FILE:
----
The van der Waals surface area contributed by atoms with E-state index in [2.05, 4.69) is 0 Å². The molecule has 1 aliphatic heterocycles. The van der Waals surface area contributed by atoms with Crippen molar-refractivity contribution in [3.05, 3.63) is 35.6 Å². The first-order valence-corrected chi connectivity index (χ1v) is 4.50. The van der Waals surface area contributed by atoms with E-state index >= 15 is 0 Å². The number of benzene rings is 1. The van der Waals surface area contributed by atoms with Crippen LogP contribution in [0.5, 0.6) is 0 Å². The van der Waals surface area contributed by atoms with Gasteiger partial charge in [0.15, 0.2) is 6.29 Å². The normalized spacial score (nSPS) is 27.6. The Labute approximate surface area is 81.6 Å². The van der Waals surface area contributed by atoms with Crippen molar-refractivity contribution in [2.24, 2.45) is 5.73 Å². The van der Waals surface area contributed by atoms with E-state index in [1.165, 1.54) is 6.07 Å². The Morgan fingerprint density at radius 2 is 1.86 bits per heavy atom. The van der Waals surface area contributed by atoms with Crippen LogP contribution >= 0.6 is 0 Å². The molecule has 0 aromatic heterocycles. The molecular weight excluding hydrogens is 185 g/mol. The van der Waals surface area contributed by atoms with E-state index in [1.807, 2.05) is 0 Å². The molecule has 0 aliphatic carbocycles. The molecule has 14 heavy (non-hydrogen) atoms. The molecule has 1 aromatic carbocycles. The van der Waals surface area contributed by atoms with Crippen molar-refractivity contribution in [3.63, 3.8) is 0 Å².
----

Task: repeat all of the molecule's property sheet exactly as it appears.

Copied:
The van der Waals surface area contributed by atoms with E-state index in [2.05, 4.69) is 0 Å². The molecule has 1 aliphatic heterocycles. The van der Waals surface area contributed by atoms with Crippen molar-refractivity contribution in [3.05, 3.63) is 35.6 Å². The first-order valence-corrected chi connectivity index (χ1v) is 4.50. The van der Waals surface area contributed by atoms with E-state index >= 15 is 0 Å². The number of benzene rings is 1. The van der Waals surface area contributed by atoms with Crippen LogP contribution in [0.5, 0.6) is 0 Å². The van der Waals surface area contributed by atoms with Gasteiger partial charge in [0.15, 0.2) is 6.29 Å². The normalized spacial score (nSPS) is 27.6. The Labute approximate surface area is 81.6 Å². The van der Waals surface area contributed by atoms with Crippen molar-refractivity contribution in [2.24, 2.45) is 5.73 Å². The van der Waals surface area contributed by atoms with E-state index in [1.165, 1.54) is 6.07 Å². The Morgan fingerprint density at radius 2 is 1.86 bits per heavy atom. The van der Waals surface area contributed by atoms with Crippen LogP contribution >= 0.6 is 0 Å². The molecule has 0 aromatic heterocycles. The molecular weight excluding hydrogens is 185 g/mol. The van der Waals surface area contributed by atoms with E-state index in [1.807, 2.05) is 0 Å². The molecule has 0 aliphatic carbocycles. The molecule has 14 heavy (non-hydrogen) atoms. The molecule has 1 aromatic carbocycles. The van der Waals surface area contributed by atoms with Crippen molar-refractivity contribution in [3.63, 3.8) is 0 Å².